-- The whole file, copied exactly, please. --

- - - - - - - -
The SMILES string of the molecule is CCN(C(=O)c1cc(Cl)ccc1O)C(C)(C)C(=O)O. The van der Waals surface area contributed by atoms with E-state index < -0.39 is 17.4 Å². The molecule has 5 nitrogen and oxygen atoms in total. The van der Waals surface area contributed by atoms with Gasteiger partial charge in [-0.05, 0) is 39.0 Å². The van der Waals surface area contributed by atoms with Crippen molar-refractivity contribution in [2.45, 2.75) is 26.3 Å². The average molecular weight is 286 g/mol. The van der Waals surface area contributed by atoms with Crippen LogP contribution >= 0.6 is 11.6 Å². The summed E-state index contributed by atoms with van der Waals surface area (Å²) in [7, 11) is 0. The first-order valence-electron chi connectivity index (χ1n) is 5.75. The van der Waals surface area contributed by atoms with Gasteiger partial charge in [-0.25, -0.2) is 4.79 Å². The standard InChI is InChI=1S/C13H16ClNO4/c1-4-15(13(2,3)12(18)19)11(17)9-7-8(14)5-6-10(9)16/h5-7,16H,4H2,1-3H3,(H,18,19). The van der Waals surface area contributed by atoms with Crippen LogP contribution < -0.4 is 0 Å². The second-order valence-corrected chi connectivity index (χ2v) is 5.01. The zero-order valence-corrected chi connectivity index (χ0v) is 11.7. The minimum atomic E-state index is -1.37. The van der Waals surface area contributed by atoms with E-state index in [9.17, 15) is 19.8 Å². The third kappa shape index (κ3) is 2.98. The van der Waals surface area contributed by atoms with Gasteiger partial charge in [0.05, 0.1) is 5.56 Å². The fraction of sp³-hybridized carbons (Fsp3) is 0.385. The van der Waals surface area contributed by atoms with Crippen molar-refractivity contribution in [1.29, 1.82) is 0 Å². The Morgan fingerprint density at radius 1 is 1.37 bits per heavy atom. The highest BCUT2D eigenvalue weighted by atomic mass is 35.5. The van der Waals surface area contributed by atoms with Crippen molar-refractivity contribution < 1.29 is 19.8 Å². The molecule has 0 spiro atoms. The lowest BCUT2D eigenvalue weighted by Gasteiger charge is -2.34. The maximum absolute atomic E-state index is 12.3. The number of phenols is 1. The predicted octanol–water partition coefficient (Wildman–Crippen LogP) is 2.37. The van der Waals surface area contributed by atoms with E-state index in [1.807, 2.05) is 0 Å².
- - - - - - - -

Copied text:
The SMILES string of the molecule is CCN(C(=O)c1cc(Cl)ccc1O)C(C)(C)C(=O)O. The van der Waals surface area contributed by atoms with E-state index < -0.39 is 17.4 Å². The molecule has 5 nitrogen and oxygen atoms in total. The van der Waals surface area contributed by atoms with Gasteiger partial charge in [-0.05, 0) is 39.0 Å². The van der Waals surface area contributed by atoms with Crippen molar-refractivity contribution in [2.45, 2.75) is 26.3 Å². The average molecular weight is 286 g/mol. The van der Waals surface area contributed by atoms with Crippen LogP contribution >= 0.6 is 11.6 Å². The summed E-state index contributed by atoms with van der Waals surface area (Å²) in [7, 11) is 0. The first-order valence-electron chi connectivity index (χ1n) is 5.75. The van der Waals surface area contributed by atoms with Gasteiger partial charge in [-0.25, -0.2) is 4.79 Å². The standard InChI is InChI=1S/C13H16ClNO4/c1-4-15(13(2,3)12(18)19)11(17)9-7-8(14)5-6-10(9)16/h5-7,16H,4H2,1-3H3,(H,18,19). The van der Waals surface area contributed by atoms with Crippen LogP contribution < -0.4 is 0 Å². The second-order valence-corrected chi connectivity index (χ2v) is 5.01. The zero-order valence-corrected chi connectivity index (χ0v) is 11.7. The minimum atomic E-state index is -1.37. The van der Waals surface area contributed by atoms with E-state index in [9.17, 15) is 19.8 Å². The third kappa shape index (κ3) is 2.98. The van der Waals surface area contributed by atoms with Gasteiger partial charge in [0.05, 0.1) is 5.56 Å². The fraction of sp³-hybridized carbons (Fsp3) is 0.385. The van der Waals surface area contributed by atoms with Crippen molar-refractivity contribution in [1.29, 1.82) is 0 Å². The Morgan fingerprint density at radius 1 is 1.37 bits per heavy atom. The highest BCUT2D eigenvalue weighted by atomic mass is 35.5. The van der Waals surface area contributed by atoms with Crippen molar-refractivity contribution < 1.29 is 19.8 Å². The molecule has 0 spiro atoms. The lowest BCUT2D eigenvalue weighted by Gasteiger charge is -2.34. The maximum absolute atomic E-state index is 12.3. The number of phenols is 1. The predicted octanol–water partition coefficient (Wildman–Crippen LogP) is 2.37. The van der Waals surface area contributed by atoms with E-state index in [1.807, 2.05) is 0 Å².